Education for girls has been acknowledged as a fundamental strategy to help alleviate poverty in the developing world. However, there is more to the solution. STEM (science, technology, engineering, and mathematics) education for girls is essential in the context of today’s global tech world, yet this goal has received little attention.
Girls in both developed and developing countries have fewer opportunities to study the sciences and mathematics than their male counterparts. There are several reasons for this:
1. Girls are taught to be quiet and respectful in class.
2. There is a misconception that girls cannot do math and science.
3. There is a lack of data about why fewer girls participate STEM.
4. There is a lack of policies to increase participation of girls in STEM.
Gender inequality is often thought of as a problem for the developing world, but in reality it is a global issue. This is manifested in the phenomena that fewer girls have the confidence to develop passions for science. According to UNESCO, this results in the further problem that there are few female role-models for girls in STEM fields.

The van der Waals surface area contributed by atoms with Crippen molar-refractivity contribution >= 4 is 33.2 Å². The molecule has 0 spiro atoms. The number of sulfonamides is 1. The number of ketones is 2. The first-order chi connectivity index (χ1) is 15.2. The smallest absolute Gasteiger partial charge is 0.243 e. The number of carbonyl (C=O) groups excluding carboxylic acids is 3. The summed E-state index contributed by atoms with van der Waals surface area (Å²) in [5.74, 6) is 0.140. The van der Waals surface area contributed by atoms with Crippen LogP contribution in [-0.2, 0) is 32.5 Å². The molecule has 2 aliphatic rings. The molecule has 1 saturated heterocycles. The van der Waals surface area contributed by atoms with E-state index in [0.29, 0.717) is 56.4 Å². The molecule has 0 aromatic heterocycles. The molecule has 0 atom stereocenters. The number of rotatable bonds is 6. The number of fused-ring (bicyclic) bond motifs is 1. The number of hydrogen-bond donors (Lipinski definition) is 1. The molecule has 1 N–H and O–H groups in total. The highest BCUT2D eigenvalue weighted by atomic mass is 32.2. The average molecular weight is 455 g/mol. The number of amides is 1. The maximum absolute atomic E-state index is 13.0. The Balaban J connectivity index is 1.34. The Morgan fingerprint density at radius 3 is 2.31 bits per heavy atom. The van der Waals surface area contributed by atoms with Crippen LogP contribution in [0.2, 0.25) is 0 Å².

While the goal of general education for girls is important, there should also be a goal for quality and diversity of education. This type of education would actively encourage girls to participate in science lessons and career paths. Basic literacy will not be enough for girls in the future. Today, there is a high demand for employees who have degrees in any of the STEM fields.
In the developing world, STEM education can help women end cycles of poverty for their families. For example, women who work with crafts and textiles can market their goods and access microloans via the Internet if they know how to use a computer. Women in agriculture can also use the Internet to acquire knowledge on how to improve their crop production.
In the developed world, girls with education backgrounds in STEM fields will be able to compete for jobs in the growing field of computer science. They will have the confidence to take informed risks, a skill that many of the sciences teach.
It is necessary to shift the perception of the ability of girls and build their confidence in the science classroom. When girls are told so many times that they cannot do science, some will believe it. There is much work to do through active research projects to inform policy change that supports girls in STEM.
– Iliana Lang
Sources: BBC, Huffington Post, Phys.org
Photo: UAB School of Medicine